DEFF Research Database (Denmark)

    Fage-Pedersen, Jacob; Jacobsen, Rune Shim; Kristensen, Martin

    2007-01-01

    Devices in periodically poled glass must have a large periodic variation of the built-in field. We show that the periodic variation can be severely degraded by charge dynamics taking place at the external (glass–air) interface or at internal (glass–glass) interfaces if the interfaces have imperfe...

  6. BMP regulates vegetal pole induction centres in early xenopus development.

    Science.gov (United States)

    Nachaliel, N; Re'Em-Kalma, Y; Eshed, O; Elias, S; Frank, D

    1998-10-01

    Bone morphogenetic protein (BMP) plays an important role in mesoderm patterning in Xenopus. The ectopic expression of BMP-4 protein hyperventralizes embryos, whereas embryos expressing a BMP-2/4 dominant-negative receptor (DNR) are hyperdorsalized. Mesoderm is initially induced in the marginal zone by cells in the underlying vegetal pole. While much is known about BMP's expression and role in patterning the marginal zone, little is known about its early role in regulating vegetal mesoderm induction centre formation. The role of BMP in regulating formation of vegetal mesoderm inducing centres during early Xenopus development was examined. Ectopic BMP-4 expression in vegetal pole cells inhibited dorsal mesoderm induction but increased ventral mesoderm induction when recombined with animal cap ectoderm in Nieuwkoop explants. 32-cell embryos injected with BMP-4 RNA in the most vegetal blastomere tier were not hyperdorsalized by LiCl treatment. The ectopic expression of Smad or Mix.1 proteins in the vegetal pole also inhibited dorsal mesoderm induction in explants and embryos. Expression of the BMP 2/4 DNR in the vegetal pole increased dorsal mesoderm induction and inhibited ventral mesoderm induction in explants and embryos. These results support a role for BMP signalling in regulating ventral vegetal and dorsal vegetal mesoderm induction centre formation during early Xenopus development.

  7. Carrier Phase GPS Navigation to the North Pole

    Science.gov (United States)

    Moore, T.; Roberts, G. W.

    Over the last few years, on-the-fly integer ambiguity resolution for GPS has proven to be successful over short baselines (500 km. New techniques have been developed at the University of Nottingham to allow very long baseline integer ambiguity resolution, on-the-fly. A major problem with the use of carrier phase data is that posed by cycle slips. A technique for detecting and correcting cycle slips has been developed, and its use is discussed in this paper. The new technique has been proven through a series of trials, one of which included two flights to the North Pole, performing centimetric level positioning all the way to the pole. For many years, the GD Aero-Systems Course of the Air Warfare Centre based at RAF Cranwell executed a series of equipment flight trials to the North Pole, called the ARIES Flights. In May 1996, the authors were fortunate to take part in both flights, via Iceland and Greenland, to the North Pole. Based on reference stations at Thule Air Base, integer ambiguity resolution was accomplished, on-the-fly, and centimetric level navigation maintained throughout the flights. Earlier trials detailed in the paper demonstrate that the technique can resolve integer ambiguities on-the-fly within a few seconds over a baseline length of approximately 134 km, resulting in an accuracy of 12 cm. The majority of the residual error source for this being the ionosphere.

  8. DAM BREACH PARAMETERS AND THEIR INFLUENCE ON FLOOD HYDROGRAPHS FOR MOSUL DAM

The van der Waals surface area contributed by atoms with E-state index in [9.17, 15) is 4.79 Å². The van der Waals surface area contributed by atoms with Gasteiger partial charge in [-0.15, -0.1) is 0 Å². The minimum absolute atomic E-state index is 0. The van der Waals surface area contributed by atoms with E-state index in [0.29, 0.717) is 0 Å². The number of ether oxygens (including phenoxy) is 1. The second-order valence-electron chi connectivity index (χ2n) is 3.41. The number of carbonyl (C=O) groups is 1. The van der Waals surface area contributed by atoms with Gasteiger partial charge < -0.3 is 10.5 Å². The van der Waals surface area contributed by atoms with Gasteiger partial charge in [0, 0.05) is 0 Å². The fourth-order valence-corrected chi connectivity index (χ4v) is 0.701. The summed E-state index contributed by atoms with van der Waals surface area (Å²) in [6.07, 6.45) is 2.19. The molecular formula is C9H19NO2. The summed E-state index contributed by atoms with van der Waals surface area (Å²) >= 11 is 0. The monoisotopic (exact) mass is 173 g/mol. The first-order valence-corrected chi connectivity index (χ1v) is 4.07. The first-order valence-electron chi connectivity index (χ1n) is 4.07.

Directory of Open Access Journals (Sweden)

    TALAL A. BASHEER

    2017-11-01

    Full Text Available Dams breach geometry prediction is crucial in dam break studies. The characteristics of flood hydrographs resulting from a dam breach essentially depend on the breach geometry and the required time for breach formation. To investigate the impact of breach parameters on maximum breaching outflows, five breach prediction approaches were implemented to calculate the flood hydrographs using HEC-RAS model, for Mosul dam. Numerous reservoir water levels for each approach were considered. ensitivity analysis was carried out to evaluate the effect of each parameter on the resulting flood hydrographs. The time and value of peak discharge for each scenario were analysed and discussed. Results show that the most suitable method for estimating breach parameters for Mosul dam was the Froehlich approach. Furthermore, the sensitivity analysis shows that the breach side slope does not affect the peak discharge time and has a minor influence on peak outflow values. Meanwhile, the required time for the breach to develop was highly sensitive to both peak discharge and peak discharge time.

  9. Dam Seepage Investigation of an Earthfill Dam in Warren County, Missouri Using Geophysical Methods

    Directory of Open Access Journals (Sweden)

    Stanley C. Nwokebuihe

    2017-01-01

    Full Text Available Electrical resistivity tomography (ERT, induced polarization (IP and spontaneous potential (SP data were acquired across and in proximity to a leaking earth-fill dam (Wolf Creek dam in Warren County, Missouri. The objectives were to identify and map probable seepage pathways through the dam and to determine if the outlet works drainage pipe used in the construction of the dam was leaking. On the basis of the integrated interpretation of the acquired geophysical data two probable seepage pathways through the leaking earth-fill dam were identified and mapped. These two pathways are referred to as the Groin Leak and Water Fall Leak, respectively. The Groin Leak and Water Fall Leak seepage pathways are both characterized by relatively low resistivity and low chargeability. It is also concluded that there is high probability that water is leaking from the downstream end of the outlet works drainage pipe. The interpreted drainage pipe leak (Outlet works Leak is characterized by relatively low resistivity, high chargeability and negative self-potential values.